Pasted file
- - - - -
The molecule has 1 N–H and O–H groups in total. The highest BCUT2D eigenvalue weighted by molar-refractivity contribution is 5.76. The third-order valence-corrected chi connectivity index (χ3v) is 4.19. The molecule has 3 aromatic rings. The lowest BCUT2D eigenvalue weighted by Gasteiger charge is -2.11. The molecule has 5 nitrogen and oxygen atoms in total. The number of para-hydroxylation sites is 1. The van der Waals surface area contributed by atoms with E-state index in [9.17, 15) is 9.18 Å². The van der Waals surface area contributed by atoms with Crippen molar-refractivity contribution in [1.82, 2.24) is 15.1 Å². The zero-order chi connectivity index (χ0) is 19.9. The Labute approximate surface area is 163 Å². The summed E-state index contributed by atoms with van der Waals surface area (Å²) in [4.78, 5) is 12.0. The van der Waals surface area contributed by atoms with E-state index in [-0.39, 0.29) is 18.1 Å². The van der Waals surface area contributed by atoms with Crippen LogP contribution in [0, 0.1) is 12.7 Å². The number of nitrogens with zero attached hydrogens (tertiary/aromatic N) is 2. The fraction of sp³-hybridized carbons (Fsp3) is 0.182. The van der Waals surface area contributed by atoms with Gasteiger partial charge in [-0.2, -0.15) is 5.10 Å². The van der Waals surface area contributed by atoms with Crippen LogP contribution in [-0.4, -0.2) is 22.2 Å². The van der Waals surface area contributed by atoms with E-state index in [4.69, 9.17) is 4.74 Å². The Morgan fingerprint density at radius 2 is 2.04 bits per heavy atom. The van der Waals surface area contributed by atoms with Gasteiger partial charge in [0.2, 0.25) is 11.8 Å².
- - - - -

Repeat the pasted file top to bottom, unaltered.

The molecule has 1 N–H and O–H groups in total. The highest BCUT2D eigenvalue weighted by molar-refractivity contribution is 5.76. The third-order valence-corrected chi connectivity index (χ3v) is 4.19. The molecule has 3 aromatic rings. The lowest BCUT2D eigenvalue weighted by Gasteiger charge is -2.11. The molecule has 5 nitrogen and oxygen atoms in total. The number of para-hydroxylation sites is 1. The van der Waals surface area contributed by atoms with E-state index in [9.17, 15) is 9.18 Å². The van der Waals surface area contributed by atoms with Crippen molar-refractivity contribution in [1.82, 2.24) is 15.1 Å². The zero-order chi connectivity index (χ0) is 19.9. The Labute approximate surface area is 163 Å². The summed E-state index contributed by atoms with van der Waals surface area (Å²) in [4.78, 5) is 12.0. The van der Waals surface area contributed by atoms with E-state index in [-0.39, 0.29) is 18.1 Å². The van der Waals surface area contributed by atoms with Crippen LogP contribution in [0, 0.1) is 12.7 Å². The number of nitrogens with zero attached hydrogens (tertiary/aromatic N) is 2. The fraction of sp³-hybridized carbons (Fsp3) is 0.182. The van der Waals surface area contributed by atoms with Gasteiger partial charge in [-0.2, -0.15) is 5.10 Å². The van der Waals surface area contributed by atoms with Crippen LogP contribution in [-0.4, -0.2) is 22.2 Å². The van der Waals surface area contributed by atoms with E-state index in [4.69, 9.17) is 4.74 Å². The Morgan fingerprint density at radius 2 is 2.04 bits per heavy atom. The van der Waals surface area contributed by atoms with Gasteiger partial charge in [0.2, 0.25) is 11.8 Å².